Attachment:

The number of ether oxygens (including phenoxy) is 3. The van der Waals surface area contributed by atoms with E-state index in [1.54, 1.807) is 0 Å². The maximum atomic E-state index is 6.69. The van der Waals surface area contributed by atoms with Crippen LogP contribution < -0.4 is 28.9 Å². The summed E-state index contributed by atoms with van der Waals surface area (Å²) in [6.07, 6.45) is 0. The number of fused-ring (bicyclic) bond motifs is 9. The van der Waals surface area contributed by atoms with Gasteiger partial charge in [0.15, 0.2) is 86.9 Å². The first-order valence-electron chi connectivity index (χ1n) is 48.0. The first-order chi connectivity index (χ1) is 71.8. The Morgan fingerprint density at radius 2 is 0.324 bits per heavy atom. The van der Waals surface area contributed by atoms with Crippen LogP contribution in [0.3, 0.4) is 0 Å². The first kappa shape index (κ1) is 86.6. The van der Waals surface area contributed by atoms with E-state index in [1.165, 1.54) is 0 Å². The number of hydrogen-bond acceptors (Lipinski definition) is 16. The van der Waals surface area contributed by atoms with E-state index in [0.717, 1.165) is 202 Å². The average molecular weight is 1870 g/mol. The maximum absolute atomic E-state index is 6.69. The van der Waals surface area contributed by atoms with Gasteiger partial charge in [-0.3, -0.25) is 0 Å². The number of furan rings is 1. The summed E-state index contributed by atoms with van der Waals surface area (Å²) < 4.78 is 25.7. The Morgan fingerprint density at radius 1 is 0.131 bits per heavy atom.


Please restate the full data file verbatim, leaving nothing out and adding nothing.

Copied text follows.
The number of ether oxygens (including phenoxy) is 3. The van der Waals surface area contributed by atoms with E-state index in [1.54, 1.807) is 0 Å². The maximum atomic E-state index is 6.69. The van der Waals surface area contributed by atoms with Crippen LogP contribution < -0.4 is 28.9 Å². The summed E-state index contributed by atoms with van der Waals surface area (Å²) in [6.07, 6.45) is 0. The number of fused-ring (bicyclic) bond motifs is 9. The van der Waals surface area contributed by atoms with Gasteiger partial charge in [0.15, 0.2) is 86.9 Å². The first-order valence-electron chi connectivity index (χ1n) is 48.0. The first-order chi connectivity index (χ1) is 71.8. The Morgan fingerprint density at radius 2 is 0.324 bits per heavy atom. The van der Waals surface area contributed by atoms with Crippen LogP contribution in [0.3, 0.4) is 0 Å². The first kappa shape index (κ1) is 86.6. The van der Waals surface area contributed by atoms with E-state index in [1.165, 1.54) is 0 Å². The number of hydrogen-bond acceptors (Lipinski definition) is 16. The van der Waals surface area contributed by atoms with E-state index in [0.717, 1.165) is 202 Å². The average molecular weight is 1870 g/mol. The maximum absolute atomic E-state index is 6.69. The van der Waals surface area contributed by atoms with Gasteiger partial charge in [-0.3, -0.25) is 0 Å². The number of furan rings is 1. The summed E-state index contributed by atoms with van der Waals surface area (Å²) < 4.78 is 25.7. The Morgan fingerprint density at radius 1 is 0.131 bits per heavy atom.